Software licensing: The blind spot in public cloud costs

Software licensing costs can be significantly higher for cloud instances than on-prem servers, or favor one cloud over others

Software licensing: The blind spot in public cloud costs
Nimish Gogri (CC BY 2.0)

Over the last five years, as enterprise IT teams have implemented better cloud governance, they have moved from “cloud bill shock” to actively managing and optimizing their public cloud spend. In fact, the RightScale 2018 State of the Cloud Report found that optimizing cloud costs is the top initiative for the second year in a row for all cloud users.

However, the additional costs of licensed software running on public cloud instances is still a blind spot for many organizations. In some cases, the cost of the licensed software may far exceed the cost of the cloud infrastructure on which it runs. Cloud has also become a hub for applications that connect to edge devices for mobile and IoT. These edge devices may also run licensed software components that need to be included in the overall cost of a service. Without a complete picture of all of the costs of cloud workloads, including software license costs, organizations risk ballooning costs caused by un-optimized spend.

While enterprises are leveraging PaaS services (such as database-as-a-service or Hadoop-as-a-service) for some workloads, they are also frequently installing licensed software on cloud instances. Those licenses may be covered by existing enterprise agreements or they may represent net new licenses that need to be purchased.

Because leading software vendors often price software licenses differently for public cloud instances, the software running in the public cloud (even in the same-size virtual machine or on the same CPU chipset) may not cost the same as when running on-premises. In addition, there are often incentives provided by software vendors to run the software on the vendor’s own public cloud. All of these factors should be considered whether you are migrating existing workloads to the cloud, building greenfield cloud applications, or negotiating pricing.

Let’s look at two examples that illustrate the importance of considering software license costs in the cloud.

Example 1: Oracle Database Enterprise Edition licensing

Oracle maps CPU cores to licensed processors differently between on-premises and cloud computing environments. As a result, the software license costs for Oracle Database Enterprise Edition will be twice as much in AWS or Azure as for on-premises deployments. Oracle is clearly pushing customers toward its own cloud or on-prem.

There are several options you can consider to mitigate the inflated Oracle Database pricing on AWS and Azure clouds.

  • Rightsize your instance. Make sure you are not over-provisioning vCPUs in the cloud. If your limiting factor for performance is memory, you can pick instances that offer the highest ratio of memory to vCPU, such as AWS X1 instances or Azure G-series or M-series instances.
  • Limit the vCPUs allocated. Even after picking the right instance sizes, you may want to further limit the number of vCPUs to control the cost. The AWS Optimize CPU and Azure Constrained CPU options let you reduce the vCPUs and hence reduce the software license cost.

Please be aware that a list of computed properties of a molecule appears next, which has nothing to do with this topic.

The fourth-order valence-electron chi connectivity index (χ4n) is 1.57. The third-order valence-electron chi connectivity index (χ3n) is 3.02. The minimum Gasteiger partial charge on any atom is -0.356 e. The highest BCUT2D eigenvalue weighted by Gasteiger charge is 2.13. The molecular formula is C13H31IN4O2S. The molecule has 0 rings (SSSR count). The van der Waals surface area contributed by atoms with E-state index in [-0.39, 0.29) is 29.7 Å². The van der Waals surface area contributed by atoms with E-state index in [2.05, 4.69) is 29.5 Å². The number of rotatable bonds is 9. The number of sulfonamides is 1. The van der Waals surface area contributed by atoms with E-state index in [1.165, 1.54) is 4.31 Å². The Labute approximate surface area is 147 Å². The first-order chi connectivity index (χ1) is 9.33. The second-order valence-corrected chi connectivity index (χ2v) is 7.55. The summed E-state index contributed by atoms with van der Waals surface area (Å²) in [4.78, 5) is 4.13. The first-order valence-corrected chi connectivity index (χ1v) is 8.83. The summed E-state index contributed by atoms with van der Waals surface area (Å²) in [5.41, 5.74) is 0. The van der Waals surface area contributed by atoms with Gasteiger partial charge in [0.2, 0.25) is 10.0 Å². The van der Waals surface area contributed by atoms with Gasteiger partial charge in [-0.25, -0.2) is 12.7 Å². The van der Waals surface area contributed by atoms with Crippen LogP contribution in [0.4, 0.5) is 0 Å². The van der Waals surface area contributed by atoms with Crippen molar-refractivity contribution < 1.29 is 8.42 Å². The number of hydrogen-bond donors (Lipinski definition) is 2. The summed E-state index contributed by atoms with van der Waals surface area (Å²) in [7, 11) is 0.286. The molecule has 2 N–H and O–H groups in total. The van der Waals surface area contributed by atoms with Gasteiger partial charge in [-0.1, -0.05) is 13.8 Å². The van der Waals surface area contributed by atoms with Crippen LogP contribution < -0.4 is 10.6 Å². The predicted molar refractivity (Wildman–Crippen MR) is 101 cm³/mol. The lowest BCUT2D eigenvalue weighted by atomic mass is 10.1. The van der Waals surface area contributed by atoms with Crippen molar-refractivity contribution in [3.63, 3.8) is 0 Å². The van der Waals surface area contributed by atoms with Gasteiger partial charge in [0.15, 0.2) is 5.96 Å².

• Consider database-as-a-service offerings. You may want to consider whether other database-as-a-service offerings would meet your needs. AWS and Azure both offer multiple SQL database engines including MySQL, MariaDB, PostgreSQL, and their own proprietary offerings.

Example 2: Azure Hybrid Benefit (AHB)

Microsoft allows you to apply unused licenses for Windows Server or SQL Server to your Azure instances, and thereby leverage software licenses you have already purchased to reduce the hourly cost of your Azure instances.

All Azure users should plan to take advantage of the Azure Hybrid Benefit to optimize their Microsoft spend.

  • Review your Microsoft license position. For Windows Server Datacenter Edition, you can use each license twice—simultaneously on-premises and in Azure. For Windows Server Standard Edition, you can take unused Windows Server licenses and re-allocate them to be used in Azure.
  • Pay attention to vCPUs. Each two-processor license for Windows Server is entitled to two Azure instances of up to eight cores, or one instance of up to 16 cores. You should apply AHB to instances of eight or 16 cores whenever possible to maximize the benefit.
  • Implement continuous license optimization. Applying the AHB is not a “once and done” activity. You will want tools to continually monitor the licenses being used both on-premises and in the cloud to ensure you are not overbuying. As on-premises license use rises, you will need to release licenses assigned to AHB in Azure and allow those Azure VMs to revert to on-demand pricing for Windows. This approach helps you optimize the use of your licenses while staying in compliance.

Software costs matter in the cloud

These are just two examples that illustrate the cost and licensing impacts of software assets in the public cloud. As you move to the cloud, you have the opportunity to take new approaches to managing software licenses — by rightsizing your cloud resources, re-allocating licenses between on-premises and cloud environments, and continually optimizing the use of software licenses you’ve already purchased.

Kim Weins is vice president of cloud strategy at Flexera. She has held executive marketing positions at a variety of enterprise software startups and public software companies. She received a B.S. in engineering from Duke University.

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